Mormon temple "garments" have been maligned, mocked and misunderstood by outsiders and former members of the LDS Church for so long that the Utah-based faith decided last week to simply post photos and a video explaining them.
The pictures were added to an essay about temple clothing that has been on the church’s website for more than three years.
"Because there is little or no accurate information on this subject on the Internet the church feels it important to provide this resource," LDS Church spokesman Dale Jones said in statement Monday. "The wearing of religious clothing reflects commitment and devotion to God. Latter-day Saints seek the same respect and sensitivity regarding our sacred clothing as shown to those of other faiths who wear religious vestments."
The video and essays compare clothing members wear during Mormon temple rituals and under their clothes every day to holy attire worn by those in many faiths.
"The nun’s habit. The priest’s cassock. The Jewish prayer shawl. The Muslim’s skullcap. The saffron robes of the Buddhist monk," the narrator intones. "All are part of a rich tapestry of human devotion to God."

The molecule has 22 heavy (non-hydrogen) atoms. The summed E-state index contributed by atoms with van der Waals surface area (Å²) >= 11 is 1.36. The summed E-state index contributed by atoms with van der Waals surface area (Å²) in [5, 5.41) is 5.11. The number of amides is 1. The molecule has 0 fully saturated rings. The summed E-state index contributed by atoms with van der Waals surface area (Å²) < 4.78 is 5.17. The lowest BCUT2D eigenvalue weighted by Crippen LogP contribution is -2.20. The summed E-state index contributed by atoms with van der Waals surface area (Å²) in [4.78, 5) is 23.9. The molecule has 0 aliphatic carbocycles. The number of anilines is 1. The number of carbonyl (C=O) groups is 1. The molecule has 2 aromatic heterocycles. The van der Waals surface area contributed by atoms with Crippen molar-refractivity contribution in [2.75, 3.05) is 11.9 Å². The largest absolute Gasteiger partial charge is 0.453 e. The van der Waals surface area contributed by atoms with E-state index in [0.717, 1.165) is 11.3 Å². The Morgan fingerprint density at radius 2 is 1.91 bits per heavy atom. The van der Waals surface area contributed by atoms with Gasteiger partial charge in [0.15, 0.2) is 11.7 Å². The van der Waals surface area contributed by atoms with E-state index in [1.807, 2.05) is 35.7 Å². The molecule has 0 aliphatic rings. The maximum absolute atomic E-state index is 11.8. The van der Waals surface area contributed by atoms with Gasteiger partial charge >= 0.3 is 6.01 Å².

The video shows images of the "robes of the holy priesthood" — including a white robe, green apron and white cap — worn by men and women inside temples of The Church of Jesus Christ of Latter-day Saints. It also provides photos of two-peice "temple garments," which faithful Mormons wear under their clothing. They are described "similar in design to ordinary modest underclothing."
There is "nothing magical or mystical about temple garments," the website says, and asks reporters and observers to treat the clothing with respect.
Mormon blogger Jana Riess celebrates the fact that sacred LDS clothing is worn by all devout Mormons, not just clergy, and that it is, well, under rather than outerwear.
"I can understand why it seems strange to non-Mormons that our holy garment is underwear. (Seriously? Underwear?)," Riess writes at Flunking Sainthood for Religion News Service. "But to me that is exactly the most beautiful thing about it. What article of clothing could we choose that would be more profane, at the end of the day? What could be more tied to the messiness of being human?"
Such clothing reminds Riess that "I belong, body and soul, to Jesus. There is no part of me that he has not redeemed. To use Paul’s metaphor, I regard the weakest parts of myself with the greatest honor."
She applauds the church’s "refreshing transparency about garments and temple dress" and hopes that this will help "persuade gawkers that there’s nothing to see here, folks. Let’s move along."
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